Liu Hsün's wife: The Curtain of the Wedding Bed (3rd C. CE)

After she had been married to him for a long while, General Liu Hsün sent his wife back to her home, because he had fallen in love with a girl of the Ssu-ma family. This poem is an eloquent lament by a woman poet.

Flap, flap, you curtain in front of our bed!
I hung you there to screen us from the light of day.
I brought you with me when I left my father's house;
Now I am taking you back with me again.
I will fold you up and lay you flat in your box.
Curtain shall I ever take you out again?

Translated by Arthur Waley (1919)

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This is an excerpt from Reading About the World, Volume 1, edited by Paul Brians, Mary Gallwey, Douglas Hughes, Azfar Hussain, Richard Law, Michael Myers Michael Neville, Roger Schlesinger, Alice Spitzer, and Susan Swan and published by Harcourt Brace Custom Books.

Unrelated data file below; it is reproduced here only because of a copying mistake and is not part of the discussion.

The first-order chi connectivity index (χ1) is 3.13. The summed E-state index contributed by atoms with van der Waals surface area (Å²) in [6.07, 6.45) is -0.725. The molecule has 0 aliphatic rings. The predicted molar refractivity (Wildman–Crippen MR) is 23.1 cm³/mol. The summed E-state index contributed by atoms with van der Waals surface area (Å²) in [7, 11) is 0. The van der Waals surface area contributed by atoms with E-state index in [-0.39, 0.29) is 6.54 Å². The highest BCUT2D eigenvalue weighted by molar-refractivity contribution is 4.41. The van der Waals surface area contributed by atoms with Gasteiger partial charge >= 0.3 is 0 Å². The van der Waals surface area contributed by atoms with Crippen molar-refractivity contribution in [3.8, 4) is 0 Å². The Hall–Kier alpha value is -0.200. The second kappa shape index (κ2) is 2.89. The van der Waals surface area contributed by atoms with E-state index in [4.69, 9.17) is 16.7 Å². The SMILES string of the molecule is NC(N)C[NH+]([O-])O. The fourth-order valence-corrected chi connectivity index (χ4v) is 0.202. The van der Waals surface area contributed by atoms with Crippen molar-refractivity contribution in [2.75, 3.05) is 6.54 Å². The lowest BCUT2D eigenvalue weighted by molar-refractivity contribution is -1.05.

The reader was created for use in the World Civilization course at Washington State University, but material on this page may be used for educational purposes by permission of the editor-in-chief:

Paul Brians
Department of English
Washington State University
Pullman 99164-5020

This is just a sample of Reading About the World, Volume 1. If, after examining the table of contents of the complete volume, you are interested in considering it for use at your own campus, please contact Paul Brians.

This page has been accessed times since December 18, 1998.